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Industry Insiders: How elite agents manage sales staff

By Staff Reporter
10 July 2015 | 1 minute read
Industry Insiders

How do elite real estate agents manage their teams on a day-to-day basis? Three members of the Top 100 Agents ranking share their methods in this exclusive roundtable discussion.

Industry Insiders July 2015

Starr Partners Merrylands director Matthew Carpenter runs his business in an unconventional way.

In his three offices, the brand is the star, not the agent. None of his agents has exclusive clients; none is featured in marketing material. At the same time, the business supports them by handling all their admin so they can focus on listing, selling and prospecting.

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The other Top 100 agents at the roundtable event, Nigel Mukhi and David Howe, were fascinated by this unusual structure. What followed was a lively discussion as they peppered Mr Carpenter with questions… 

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How do you run your teams on a day-to-day basis?

Nigel Mukhi, McGrath Estate Agents Neutral Bay

I’ve got myself and two others. I’ve got an associate agent for prospecting, then I’ve got an EA who does all the admin side of things.

Matthew Carpenter, Starr Partners Merrylands

You guys must know exactly what each other do if you come from the same office, I’m assuming?

David Howe, McGrath Estate Agents Northbridge

We have different teams. Nigel is with Neutral Bay and I’m with Northbridge [both in Sydney]. I have six on my team, actually, and we have two teams within a team. Monday morning, I always have a meeting from 8:30 to 9:30 to talk about what we are going to do for the week, what the targets are, how many phone calls they need to make, how many listings we need to get, how many appraisals we need to get, how many properties need to get sold – that’s all on record on Monday. Then on Friday, at about 5pm, we have a review of what we did for the week. I give them an incentive for achieving their targets, so it motivates them.

Matthew Carpenter, Starr Partners Merrylands

We run very differently to that. I do basically everything: listing, selling, prospecting, negotiating, keeping deals together, and my wife, Christine, comes in a couple of days a week to do some of the paperwork in the background. We’ve got 63 staff among our three offices, including a strata management and property management department, but I run the branch up in Pemulwuy. We’ve got five agents in that office, but they all work for themselves – not commission, only debit-credit. They basically list, sell and prospect. The only thing they don’t do is all the administration. That gets sent back to the Merrylands office, where they do all the sales notes, exchanges and so forth.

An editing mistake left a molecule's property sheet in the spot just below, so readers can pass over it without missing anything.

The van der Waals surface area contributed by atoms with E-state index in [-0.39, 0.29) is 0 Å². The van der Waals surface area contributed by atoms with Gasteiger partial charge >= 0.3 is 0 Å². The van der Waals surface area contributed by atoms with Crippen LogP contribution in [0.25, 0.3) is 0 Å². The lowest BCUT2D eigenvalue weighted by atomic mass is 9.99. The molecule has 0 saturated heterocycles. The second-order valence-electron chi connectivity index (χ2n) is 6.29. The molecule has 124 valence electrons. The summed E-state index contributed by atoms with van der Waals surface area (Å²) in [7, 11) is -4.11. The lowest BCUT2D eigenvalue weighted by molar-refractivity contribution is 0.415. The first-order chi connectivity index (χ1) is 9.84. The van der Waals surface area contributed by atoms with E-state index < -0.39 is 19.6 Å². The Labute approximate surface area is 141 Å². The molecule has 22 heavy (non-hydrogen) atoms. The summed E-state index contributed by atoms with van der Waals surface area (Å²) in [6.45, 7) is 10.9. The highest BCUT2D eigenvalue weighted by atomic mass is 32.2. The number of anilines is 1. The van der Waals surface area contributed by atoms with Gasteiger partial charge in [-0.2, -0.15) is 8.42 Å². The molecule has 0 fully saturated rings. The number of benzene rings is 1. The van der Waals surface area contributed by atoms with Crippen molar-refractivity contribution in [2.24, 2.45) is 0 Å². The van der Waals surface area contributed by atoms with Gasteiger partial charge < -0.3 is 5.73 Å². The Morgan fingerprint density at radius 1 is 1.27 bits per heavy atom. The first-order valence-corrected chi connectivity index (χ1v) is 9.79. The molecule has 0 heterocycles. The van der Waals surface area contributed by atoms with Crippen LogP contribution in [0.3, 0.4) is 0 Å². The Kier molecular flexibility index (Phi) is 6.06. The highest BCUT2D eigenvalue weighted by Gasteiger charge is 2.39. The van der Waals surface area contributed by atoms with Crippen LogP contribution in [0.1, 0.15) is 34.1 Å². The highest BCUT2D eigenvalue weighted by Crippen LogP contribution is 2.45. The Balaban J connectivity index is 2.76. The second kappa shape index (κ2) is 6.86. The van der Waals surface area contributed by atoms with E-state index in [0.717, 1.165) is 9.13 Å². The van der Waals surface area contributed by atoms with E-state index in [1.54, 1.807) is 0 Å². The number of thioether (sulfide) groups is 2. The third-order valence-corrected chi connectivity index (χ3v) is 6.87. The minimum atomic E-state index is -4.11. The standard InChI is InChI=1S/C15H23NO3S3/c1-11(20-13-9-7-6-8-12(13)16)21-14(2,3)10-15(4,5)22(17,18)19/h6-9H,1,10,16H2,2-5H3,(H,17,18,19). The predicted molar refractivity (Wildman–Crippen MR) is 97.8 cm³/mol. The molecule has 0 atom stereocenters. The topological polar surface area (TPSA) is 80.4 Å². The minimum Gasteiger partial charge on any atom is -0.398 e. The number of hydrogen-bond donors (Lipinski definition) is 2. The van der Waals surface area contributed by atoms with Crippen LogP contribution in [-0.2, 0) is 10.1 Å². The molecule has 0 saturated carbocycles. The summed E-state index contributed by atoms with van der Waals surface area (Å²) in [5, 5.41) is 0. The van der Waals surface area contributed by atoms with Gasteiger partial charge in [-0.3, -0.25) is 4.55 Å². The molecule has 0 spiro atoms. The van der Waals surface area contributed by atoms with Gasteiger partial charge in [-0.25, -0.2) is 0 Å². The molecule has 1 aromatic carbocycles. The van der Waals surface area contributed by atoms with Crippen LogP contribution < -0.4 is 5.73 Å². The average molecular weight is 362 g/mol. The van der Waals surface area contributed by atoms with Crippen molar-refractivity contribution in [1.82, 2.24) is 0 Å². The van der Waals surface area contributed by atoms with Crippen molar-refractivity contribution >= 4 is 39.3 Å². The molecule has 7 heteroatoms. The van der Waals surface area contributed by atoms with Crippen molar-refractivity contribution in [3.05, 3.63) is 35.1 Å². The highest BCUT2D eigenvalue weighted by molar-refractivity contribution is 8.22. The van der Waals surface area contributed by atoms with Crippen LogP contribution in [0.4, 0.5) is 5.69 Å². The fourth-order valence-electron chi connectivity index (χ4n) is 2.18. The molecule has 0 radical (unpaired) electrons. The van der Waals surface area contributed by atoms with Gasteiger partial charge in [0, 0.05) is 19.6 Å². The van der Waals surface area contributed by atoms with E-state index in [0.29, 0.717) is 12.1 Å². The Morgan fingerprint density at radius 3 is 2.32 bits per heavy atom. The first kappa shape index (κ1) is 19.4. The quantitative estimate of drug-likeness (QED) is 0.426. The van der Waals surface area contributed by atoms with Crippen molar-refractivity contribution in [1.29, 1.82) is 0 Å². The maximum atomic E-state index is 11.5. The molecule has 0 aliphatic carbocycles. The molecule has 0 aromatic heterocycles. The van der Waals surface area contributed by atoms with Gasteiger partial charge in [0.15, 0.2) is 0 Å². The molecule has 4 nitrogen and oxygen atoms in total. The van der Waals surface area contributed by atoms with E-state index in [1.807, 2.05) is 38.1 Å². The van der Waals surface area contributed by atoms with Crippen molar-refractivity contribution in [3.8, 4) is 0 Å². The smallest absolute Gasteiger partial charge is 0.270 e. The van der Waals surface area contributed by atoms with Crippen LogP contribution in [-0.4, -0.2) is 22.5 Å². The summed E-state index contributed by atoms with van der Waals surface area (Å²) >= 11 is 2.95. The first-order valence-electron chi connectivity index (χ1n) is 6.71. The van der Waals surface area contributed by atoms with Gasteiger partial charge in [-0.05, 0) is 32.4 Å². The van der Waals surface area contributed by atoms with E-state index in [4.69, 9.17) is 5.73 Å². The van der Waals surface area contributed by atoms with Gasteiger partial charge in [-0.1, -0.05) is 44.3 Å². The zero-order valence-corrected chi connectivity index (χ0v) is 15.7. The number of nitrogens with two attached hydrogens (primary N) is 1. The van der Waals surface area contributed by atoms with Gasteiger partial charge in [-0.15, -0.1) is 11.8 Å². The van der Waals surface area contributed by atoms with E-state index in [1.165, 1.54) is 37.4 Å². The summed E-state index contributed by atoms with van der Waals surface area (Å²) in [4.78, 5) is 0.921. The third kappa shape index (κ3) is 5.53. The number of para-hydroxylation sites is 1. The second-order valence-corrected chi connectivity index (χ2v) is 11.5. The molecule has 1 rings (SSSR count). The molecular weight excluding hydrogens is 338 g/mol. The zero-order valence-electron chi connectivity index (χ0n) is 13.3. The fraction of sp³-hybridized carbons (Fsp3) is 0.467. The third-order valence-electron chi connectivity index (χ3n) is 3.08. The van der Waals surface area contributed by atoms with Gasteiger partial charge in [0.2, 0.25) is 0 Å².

David Howe, McGrath Estate Agents Northbridge

So the agents don’t do any administrative work?

Matthew Carpenter, Starr Partners Merrylands

No.

David Howe, McGrath Estate Agents Northbridge

And the company will pay for their support staff?

Matthew Carpenter, Starr Partners Merrylands

Correct. We pay for the support staff as a business, each listing agent has a personal assistant and an admin personal assistant. Only the seniors have a sales cadet. The idea of a sales cadet is that they come and work with that senior for six months, and after six months they go out into debit-credit. It’s just to make sure we’re not putting someone out there into people’s lounge rooms trying to secure business and losing it. You won’t see [agents’] names on any internet exposure. We don’t actually publicise the individual agent; all the business comes back in and then we send it out to the agents. It’s not based on areas that they look after.

Nigel Mukhi, McGrath Estate Agents Neutral Bay

So you don’t have farming areas or anything like that?

Matthew Carpenter, Starr Partners Merrylands

No, we farm the entire area of business. We have 50,000 units in our franchise area; as a business, we farm that entire area, and as the business comes in it goes out to people. We charge a 15 per cent admin fee on top of every sale and it works well. We find that if someone left our business tomorrow it wouldn’t have any effect on business whatsoever.

David Howe, McGrath Estate Agents Northbridge

Is there incentive for the more hard-working agent to work harder to get a bigger market share?

Matthew Carpenter, Starr Partners Merrylands

They get paid more. They get paid more commission if they work harder. Naturally, the ones that have been there a long time are working their databases, so I’ve got about 6,000 potential vendors in my area in my database after 16 years. Because we don’t publicise each person’s individual name, they don’t run as an EBU [employee business unit]. But we do all the admin side for them, so all they need to do is prospect, list, negotiate, sell and keep deals together, then the average agent will do $35,000 to $40,000 a month in commission.

Nigel Mukhi, McGrath Estate Agents Neutral Bay

So if someone needs to enquire about the unit size or whatever, who do they call?

Matthew Carpenter, Starr Partners Merrylands

We have three offices – Pemulwuy, Merrylands and Wentworthville. Depending where the property sits, it will be notified. Between 9am and 6pm there is someone on office time, so if any of those three offices receives a call enquiring about one of those properties it will go to the person that’s on office time. They might be sitting in our Pemulwuy office, or they might be sitting in our Merrylands office, but they’ll be there for two hours. So if an inquiry comes into the Merrylands office, it might get transferred up to Pemulwuy through the ReNet database system. If someone’s sick from any of those three offices, we just put someone else in that office time slot.

David Howe, McGrath Estate Agents Northbridge